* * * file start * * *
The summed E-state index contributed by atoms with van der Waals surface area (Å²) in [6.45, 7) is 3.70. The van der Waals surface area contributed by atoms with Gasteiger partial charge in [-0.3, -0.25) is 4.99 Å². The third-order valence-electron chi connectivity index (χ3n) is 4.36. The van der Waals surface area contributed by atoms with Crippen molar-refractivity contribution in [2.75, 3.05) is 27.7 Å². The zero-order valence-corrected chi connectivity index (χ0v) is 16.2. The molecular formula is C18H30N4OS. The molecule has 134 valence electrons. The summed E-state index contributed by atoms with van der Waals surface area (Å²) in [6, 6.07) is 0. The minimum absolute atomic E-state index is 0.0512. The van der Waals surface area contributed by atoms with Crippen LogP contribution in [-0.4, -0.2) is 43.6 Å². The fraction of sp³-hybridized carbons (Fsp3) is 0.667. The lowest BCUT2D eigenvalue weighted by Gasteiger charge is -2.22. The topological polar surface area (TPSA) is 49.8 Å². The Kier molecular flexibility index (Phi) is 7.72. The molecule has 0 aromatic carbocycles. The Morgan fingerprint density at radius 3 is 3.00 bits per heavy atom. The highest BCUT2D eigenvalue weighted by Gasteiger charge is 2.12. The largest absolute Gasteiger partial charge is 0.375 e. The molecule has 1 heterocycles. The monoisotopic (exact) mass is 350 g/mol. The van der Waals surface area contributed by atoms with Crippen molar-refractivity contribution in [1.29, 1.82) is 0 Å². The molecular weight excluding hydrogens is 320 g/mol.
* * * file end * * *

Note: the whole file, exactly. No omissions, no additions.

The summed E-state index contributed by atoms with van der Waals surface area (Å²) in [6.45, 7) is 3.70. The van der Waals surface area contributed by atoms with Gasteiger partial charge in [-0.3, -0.25) is 4.99 Å². The third-order valence-electron chi connectivity index (χ3n) is 4.36. The van der Waals surface area contributed by atoms with Crippen molar-refractivity contribution in [2.75, 3.05) is 27.7 Å². The zero-order valence-corrected chi connectivity index (χ0v) is 16.2. The molecular formula is C18H30N4OS. The molecule has 134 valence electrons. The summed E-state index contributed by atoms with van der Waals surface area (Å²) in [6, 6.07) is 0. The minimum absolute atomic E-state index is 0.0512. The van der Waals surface area contributed by atoms with Crippen LogP contribution in [-0.4, -0.2) is 43.6 Å². The fraction of sp³-hybridized carbons (Fsp3) is 0.667. The lowest BCUT2D eigenvalue weighted by Gasteiger charge is -2.22. The topological polar surface area (TPSA) is 49.8 Å². The Kier molecular flexibility index (Phi) is 7.72. The molecule has 0 aromatic carbocycles. The Morgan fingerprint density at radius 3 is 3.00 bits per heavy atom. The highest BCUT2D eigenvalue weighted by Gasteiger charge is 2.12. The largest absolute Gasteiger partial charge is 0.375 e. The molecule has 1 heterocycles. The monoisotopic (exact) mass is 350 g/mol. The van der Waals surface area contributed by atoms with Crippen molar-refractivity contribution in [1.29, 1.82) is 0 Å². The molecular weight excluding hydrogens is 320 g/mol.